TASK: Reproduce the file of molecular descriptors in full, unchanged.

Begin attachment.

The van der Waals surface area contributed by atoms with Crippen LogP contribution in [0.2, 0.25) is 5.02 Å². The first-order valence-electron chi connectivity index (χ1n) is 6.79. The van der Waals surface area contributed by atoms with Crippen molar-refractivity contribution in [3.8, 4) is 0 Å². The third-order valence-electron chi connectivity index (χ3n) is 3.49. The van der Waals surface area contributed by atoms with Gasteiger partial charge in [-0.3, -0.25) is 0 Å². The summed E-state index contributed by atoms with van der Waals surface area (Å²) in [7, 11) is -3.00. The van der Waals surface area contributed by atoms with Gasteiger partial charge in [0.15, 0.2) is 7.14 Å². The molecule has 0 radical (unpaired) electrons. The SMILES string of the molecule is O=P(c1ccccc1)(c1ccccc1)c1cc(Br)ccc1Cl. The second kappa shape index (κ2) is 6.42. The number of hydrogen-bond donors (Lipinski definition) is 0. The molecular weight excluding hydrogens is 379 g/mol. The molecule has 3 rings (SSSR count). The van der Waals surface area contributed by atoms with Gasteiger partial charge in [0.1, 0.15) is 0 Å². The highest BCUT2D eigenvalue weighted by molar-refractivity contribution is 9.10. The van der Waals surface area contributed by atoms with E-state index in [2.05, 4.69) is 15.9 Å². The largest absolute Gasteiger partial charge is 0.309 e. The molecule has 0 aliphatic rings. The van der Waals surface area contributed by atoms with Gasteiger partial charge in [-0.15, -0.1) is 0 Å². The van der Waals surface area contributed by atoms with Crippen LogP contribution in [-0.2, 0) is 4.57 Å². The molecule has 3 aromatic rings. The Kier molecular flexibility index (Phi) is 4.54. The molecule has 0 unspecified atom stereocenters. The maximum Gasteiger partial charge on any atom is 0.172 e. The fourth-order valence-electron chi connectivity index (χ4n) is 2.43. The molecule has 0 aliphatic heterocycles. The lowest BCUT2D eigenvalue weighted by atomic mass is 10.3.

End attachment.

The van der Waals surface area contributed by atoms with Crippen LogP contribution in [0.2, 0.25) is 5.02 Å². The first-order valence-electron chi connectivity index (χ1n) is 6.79. The van der Waals surface area contributed by atoms with Crippen molar-refractivity contribution in [3.8, 4) is 0 Å². The third-order valence-electron chi connectivity index (χ3n) is 3.49. The van der Waals surface area contributed by atoms with Gasteiger partial charge in [-0.3, -0.25) is 0 Å². The summed E-state index contributed by atoms with van der Waals surface area (Å²) in [7, 11) is -3.00. The van der Waals surface area contributed by atoms with Gasteiger partial charge in [0.15, 0.2) is 7.14 Å². The molecule has 0 radical (unpaired) electrons. The SMILES string of the molecule is O=P(c1ccccc1)(c1ccccc1)c1cc(Br)ccc1Cl. The second kappa shape index (κ2) is 6.42. The number of hydrogen-bond donors (Lipinski definition) is 0. The molecular weight excluding hydrogens is 379 g/mol. The molecule has 3 rings (SSSR count). The van der Waals surface area contributed by atoms with Gasteiger partial charge in [0.1, 0.15) is 0 Å². The highest BCUT2D eigenvalue weighted by molar-refractivity contribution is 9.10. The van der Waals surface area contributed by atoms with E-state index in [2.05, 4.69) is 15.9 Å². The largest absolute Gasteiger partial charge is 0.309 e. The molecule has 0 aliphatic rings. The van der Waals surface area contributed by atoms with Gasteiger partial charge in [-0.15, -0.1) is 0 Å². The van der Waals surface area contributed by atoms with Crippen LogP contribution in [-0.2, 0) is 4.57 Å². The molecule has 3 aromatic rings. The Kier molecular flexibility index (Phi) is 4.54. The molecule has 0 unspecified atom stereocenters. The maximum Gasteiger partial charge on any atom is 0.172 e. The fourth-order valence-electron chi connectivity index (χ4n) is 2.43. The molecule has 0 aliphatic heterocycles. The lowest BCUT2D eigenvalue weighted by atomic mass is 10.3.